WVSP Chief of Staff prepares to preside over Trooper’s funeral
KANAWHA COUNTY, W.Va. (WSAZ) - American and West Virginia flags flying at half-staff are some of the few outward displays of mourning for the death of Trooper Sgt. Cory Maynard found at West Virginia State Police Headquarters in South Charleston.
“That happened on Friday, we continue to work on Saturday, Sunday, Monday. The work never stops, we continue to push forward in spite of whatever we face, whatever we go through, we still have to work, we don’t have the luxury of staying home,” said the agency’s Chief of Staff Maj. James Mitchell.
“We don’t have the luxury of not making decisions. We deal with life-and-death things every day, so we have to move forward. It just isn’t an option not to do that, that’s why I say this: This is full of a special breed of people that do this job and do it effectively.”
Mitchell, who also directs the agency’s Chaplain program, said Monday has been leaning onto his faith as he prepares services for Trooper Maynard’s funeral, scheduled for Wednesday.
“Often, like a spiritual bank account, that every time you deal with something that’s evil, or toxic, you make a withdrawal from the spiritual part of you. And it’s important that we make deposits,” he said. “To me, my faith is a lot of those deposits.”
Mitchell said he knew Maynard when he was in training to become a state trooper.
“Sergeant Maynard was a very kind person, he was very committed to the state police, to the mission of the state police, to his job as a trooper, extremely committed to that he treated everyone the same,” Mitchell said. “It didn’t matter what your social status was, what your position in the community was made no difference to him. He treated everyone the same. He was very kind to people. He did love children. That was obvious a lot of evidence of that he loved kids loved reading to kids. He was just just a good all-around guy.”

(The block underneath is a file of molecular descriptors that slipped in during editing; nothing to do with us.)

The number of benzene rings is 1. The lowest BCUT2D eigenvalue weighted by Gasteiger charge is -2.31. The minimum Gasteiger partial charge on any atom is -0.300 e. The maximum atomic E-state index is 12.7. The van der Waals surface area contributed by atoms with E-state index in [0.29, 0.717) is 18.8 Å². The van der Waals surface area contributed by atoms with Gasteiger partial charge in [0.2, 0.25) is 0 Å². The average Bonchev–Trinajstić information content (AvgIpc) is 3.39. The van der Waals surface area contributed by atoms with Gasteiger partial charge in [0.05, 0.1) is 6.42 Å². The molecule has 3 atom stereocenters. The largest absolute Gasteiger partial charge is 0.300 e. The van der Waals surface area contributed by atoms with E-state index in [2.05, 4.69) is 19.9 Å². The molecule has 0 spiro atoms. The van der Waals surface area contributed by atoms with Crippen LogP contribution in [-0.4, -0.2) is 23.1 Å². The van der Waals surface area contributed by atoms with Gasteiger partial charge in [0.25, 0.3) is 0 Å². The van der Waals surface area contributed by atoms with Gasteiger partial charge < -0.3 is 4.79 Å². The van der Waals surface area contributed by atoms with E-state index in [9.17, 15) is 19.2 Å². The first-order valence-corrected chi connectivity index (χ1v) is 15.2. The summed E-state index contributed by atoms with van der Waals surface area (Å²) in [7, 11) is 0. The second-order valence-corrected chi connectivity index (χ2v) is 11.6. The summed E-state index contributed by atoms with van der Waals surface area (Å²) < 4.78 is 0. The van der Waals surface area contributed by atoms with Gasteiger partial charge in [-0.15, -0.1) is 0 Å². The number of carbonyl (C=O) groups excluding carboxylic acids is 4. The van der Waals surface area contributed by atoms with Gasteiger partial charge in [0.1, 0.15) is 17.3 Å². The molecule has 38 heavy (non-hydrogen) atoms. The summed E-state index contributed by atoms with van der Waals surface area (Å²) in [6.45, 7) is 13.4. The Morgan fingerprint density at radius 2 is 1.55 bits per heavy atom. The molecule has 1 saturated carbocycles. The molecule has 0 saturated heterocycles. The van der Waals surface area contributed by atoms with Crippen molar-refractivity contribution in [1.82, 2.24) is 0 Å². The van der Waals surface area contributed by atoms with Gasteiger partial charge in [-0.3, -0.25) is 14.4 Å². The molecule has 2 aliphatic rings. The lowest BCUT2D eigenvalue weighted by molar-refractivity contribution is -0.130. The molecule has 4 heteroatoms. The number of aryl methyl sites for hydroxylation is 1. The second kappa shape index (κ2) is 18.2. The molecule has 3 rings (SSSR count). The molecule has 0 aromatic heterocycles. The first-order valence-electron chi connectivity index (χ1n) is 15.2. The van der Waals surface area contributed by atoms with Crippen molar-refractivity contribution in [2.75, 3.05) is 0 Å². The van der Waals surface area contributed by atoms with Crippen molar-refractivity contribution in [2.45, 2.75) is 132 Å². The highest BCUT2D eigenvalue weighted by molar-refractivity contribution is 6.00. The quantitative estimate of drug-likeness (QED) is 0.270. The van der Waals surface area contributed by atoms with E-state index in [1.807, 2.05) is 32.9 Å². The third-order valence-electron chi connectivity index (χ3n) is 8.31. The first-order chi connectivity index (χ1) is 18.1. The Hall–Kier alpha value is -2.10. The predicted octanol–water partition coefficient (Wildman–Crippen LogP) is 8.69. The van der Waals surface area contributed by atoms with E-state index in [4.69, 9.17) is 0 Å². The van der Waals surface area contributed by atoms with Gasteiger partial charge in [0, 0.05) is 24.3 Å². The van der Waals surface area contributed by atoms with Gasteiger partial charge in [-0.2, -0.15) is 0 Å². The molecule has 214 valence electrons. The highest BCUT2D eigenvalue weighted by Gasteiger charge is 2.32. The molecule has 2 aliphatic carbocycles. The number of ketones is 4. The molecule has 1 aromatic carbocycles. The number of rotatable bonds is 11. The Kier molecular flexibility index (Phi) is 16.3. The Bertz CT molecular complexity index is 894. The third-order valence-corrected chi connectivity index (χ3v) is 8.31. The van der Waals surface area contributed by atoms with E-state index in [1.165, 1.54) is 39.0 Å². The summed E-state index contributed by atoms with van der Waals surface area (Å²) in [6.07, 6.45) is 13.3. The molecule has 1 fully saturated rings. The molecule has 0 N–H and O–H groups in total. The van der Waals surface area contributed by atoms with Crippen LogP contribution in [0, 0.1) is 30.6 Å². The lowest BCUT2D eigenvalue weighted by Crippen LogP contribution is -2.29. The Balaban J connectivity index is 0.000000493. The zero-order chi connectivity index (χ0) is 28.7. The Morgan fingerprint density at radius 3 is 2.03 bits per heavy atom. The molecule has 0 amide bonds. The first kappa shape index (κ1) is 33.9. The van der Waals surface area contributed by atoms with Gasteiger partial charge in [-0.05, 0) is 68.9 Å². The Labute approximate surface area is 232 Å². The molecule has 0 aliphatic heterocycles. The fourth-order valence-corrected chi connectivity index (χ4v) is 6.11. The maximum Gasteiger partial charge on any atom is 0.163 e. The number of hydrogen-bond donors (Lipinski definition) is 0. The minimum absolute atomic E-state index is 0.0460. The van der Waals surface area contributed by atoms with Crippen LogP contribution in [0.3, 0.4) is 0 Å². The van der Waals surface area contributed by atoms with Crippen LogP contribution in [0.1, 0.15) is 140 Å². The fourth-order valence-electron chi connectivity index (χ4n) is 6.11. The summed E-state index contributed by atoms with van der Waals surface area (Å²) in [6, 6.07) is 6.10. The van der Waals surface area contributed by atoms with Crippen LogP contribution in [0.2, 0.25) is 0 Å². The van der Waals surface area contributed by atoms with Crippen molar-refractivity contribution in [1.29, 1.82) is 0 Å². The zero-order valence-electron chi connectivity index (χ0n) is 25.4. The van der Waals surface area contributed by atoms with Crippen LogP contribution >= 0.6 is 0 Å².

As the agency prepares for the tough week ahead, Mitchell said the community’s faith in them is what is keeping the agency going.
“The community support for for law enforcement during this time, has been absolutely outstanding. There’s no other way I could describe it,” he said.
“People have been very kind to us, they’ve been very helpful to us. It’s just, it doesn’t go unnoticed. And we have so many good people out there that still do respect law enforcement, and there’s still the respect the state police, and specifically and, and we just really appreciate that. The mission we have is so important. Who’s going to stand up for people in the community? If law enforcement doesn’t? It’s important that we do that. How I believe that, like I said, it’s a calling inside of each of us. We understand that this is so important that we’re going to do this every day and it’s the desire in us and we just push forward.”
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